Brigham City • One by one, a prosecutor tacked photos on a whiteboard inside the courtroom Monday. Jurors looked at the six images, showing the smiling faces of young women who lived and went to college in the Logan area.

These six women had never met, but each reported a remarkably similar crime: That she was sexually assaulted by Utah State University football star Torrey Green.

A trial began Monday for Green, who is charged with 11 felonies in connection with the reports of these women who say the athlete sexually abused them between 2013 and 2015 when he was a student in Logan.

During opening statements Monday, Deputy Cache County Attorney Barbara Lachmar described Green as a “wolf in sheep’s clothing,” telling jurors that he used his charm to “lure” and “disarm” women, to try to get them alone before forcing sex on them.

“His intention was to engage in premeditated attacks,” Lachmar said, adding as she pointed to each woman’s photo, “And he did that over, and over, and over, and over, and over and over again.”

Lachmar also highlighted similarities in the women’s accounts. Several of the alleged victims reported that they met Green on the dating app Tinder. The six women reported they were assaulted during their first time alone with Green in his apartment.

Five say Green put on a movie before the alleged assault, and five said Green had told each of them “she would enjoy it.”

Defense attorney Skye Lazaro said during her opening statement that rape was “despicable” — and said Green will tell jurors that himself during the trial.

“Torrey is a man who respects women,” she said.

Lazaro said the women who reported being sexually assaulted were upset with Green for various reasons and were “needing attention.”

She noted that several publicly aired allegations in a Salt Lake Tribune story published in July 2016, just after Green had signed a contract to play for the Atlanta Falcons. He was cut from the team shortly after the allegations were made public.

She said Green should be playing in the NFL now — “He should have a Super Bowl ring” — but is instead defending himself in court because of women who were upset with him. She asked jurors to listen to the testimony carefully and assess the credibility of the witnesses.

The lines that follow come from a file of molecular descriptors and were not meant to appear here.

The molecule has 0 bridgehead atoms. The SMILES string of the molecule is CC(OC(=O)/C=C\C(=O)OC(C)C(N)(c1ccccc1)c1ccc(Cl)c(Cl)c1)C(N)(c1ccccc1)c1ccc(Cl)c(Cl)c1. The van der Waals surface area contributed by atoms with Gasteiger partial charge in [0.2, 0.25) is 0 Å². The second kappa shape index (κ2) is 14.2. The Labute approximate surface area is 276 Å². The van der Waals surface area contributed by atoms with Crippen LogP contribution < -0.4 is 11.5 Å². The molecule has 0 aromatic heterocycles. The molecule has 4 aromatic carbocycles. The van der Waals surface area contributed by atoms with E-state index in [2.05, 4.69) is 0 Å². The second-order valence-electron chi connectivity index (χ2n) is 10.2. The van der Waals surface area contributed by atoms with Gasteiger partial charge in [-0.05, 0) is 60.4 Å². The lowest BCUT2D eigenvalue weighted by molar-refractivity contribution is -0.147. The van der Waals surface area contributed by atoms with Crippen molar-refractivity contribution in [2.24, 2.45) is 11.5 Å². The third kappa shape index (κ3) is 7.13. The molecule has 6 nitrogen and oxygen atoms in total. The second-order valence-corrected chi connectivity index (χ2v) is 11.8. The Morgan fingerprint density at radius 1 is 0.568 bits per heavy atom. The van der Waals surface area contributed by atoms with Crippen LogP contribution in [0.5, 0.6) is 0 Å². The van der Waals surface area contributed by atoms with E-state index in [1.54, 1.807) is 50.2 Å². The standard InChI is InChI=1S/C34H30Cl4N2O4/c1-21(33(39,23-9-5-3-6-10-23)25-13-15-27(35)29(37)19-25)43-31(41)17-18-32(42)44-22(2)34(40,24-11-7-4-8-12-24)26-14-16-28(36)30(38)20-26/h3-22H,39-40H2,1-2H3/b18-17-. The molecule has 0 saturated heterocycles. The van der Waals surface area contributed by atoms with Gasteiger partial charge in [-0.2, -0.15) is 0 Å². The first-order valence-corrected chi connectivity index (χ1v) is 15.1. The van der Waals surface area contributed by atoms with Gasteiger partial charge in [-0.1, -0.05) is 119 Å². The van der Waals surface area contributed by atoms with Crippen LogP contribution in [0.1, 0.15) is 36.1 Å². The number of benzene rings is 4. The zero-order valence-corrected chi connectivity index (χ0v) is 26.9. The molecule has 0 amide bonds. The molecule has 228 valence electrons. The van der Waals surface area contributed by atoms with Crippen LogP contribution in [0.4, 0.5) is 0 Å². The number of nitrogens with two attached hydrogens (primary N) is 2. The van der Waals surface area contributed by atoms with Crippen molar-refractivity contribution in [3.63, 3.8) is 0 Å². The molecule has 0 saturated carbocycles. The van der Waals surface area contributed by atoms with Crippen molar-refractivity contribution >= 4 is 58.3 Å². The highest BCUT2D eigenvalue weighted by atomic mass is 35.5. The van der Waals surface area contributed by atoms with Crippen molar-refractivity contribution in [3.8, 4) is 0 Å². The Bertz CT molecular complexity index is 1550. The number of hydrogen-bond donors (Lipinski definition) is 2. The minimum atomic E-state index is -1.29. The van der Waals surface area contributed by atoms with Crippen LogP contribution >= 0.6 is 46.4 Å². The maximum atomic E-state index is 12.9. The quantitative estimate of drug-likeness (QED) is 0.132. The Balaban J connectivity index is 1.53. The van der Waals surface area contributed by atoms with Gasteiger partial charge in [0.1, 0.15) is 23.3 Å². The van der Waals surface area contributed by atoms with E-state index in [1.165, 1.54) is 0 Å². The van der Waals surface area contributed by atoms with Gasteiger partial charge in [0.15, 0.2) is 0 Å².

Each of the four women included in the July 2016 story had previously reported her alleged assaults to police. The Tribune’s reporting prompted Cache County prosecutors to re-examine sexual-assault allegations lodged against Green in 2015. Other alleged victims have come forward, and, since July, prosecutors have investigated at least 15 sexual-assault allegations against Green.

The first alleged victim, identified in court papers as M.H., testified Monday that she was assaulted by Green in November 2013.

The woman met Green on Tinder, she testified, and she eventually agreed to go to his apartment for dinner and a movie. He made her dinner, she said, and they talked about fried chicken and music.

“I was having fun,” the woman testified.

After dinner, they went to Green’s bedroom to watch a movie. He asked to give her a massage, the woman testified, and she agreed — but told him he could touch her only over her clothing. When he began lifting up her shirt and trying to take her clothes off, she testified, she asked him to stop.

“It was a struggle,” she testified. “And he was getting my clothes off and I was really scared.”

He told her that she would like it, she testified, and he eventually overpowered her and raped her on his bed.

After she left Green’s apartment, the woman said she told her on-again, off-again boyfriend what happened.

“When she came over, I could tell something was wrong,” the boyfriend testified Monday. “She was clearly upset. She seemed to be traumatized by something.”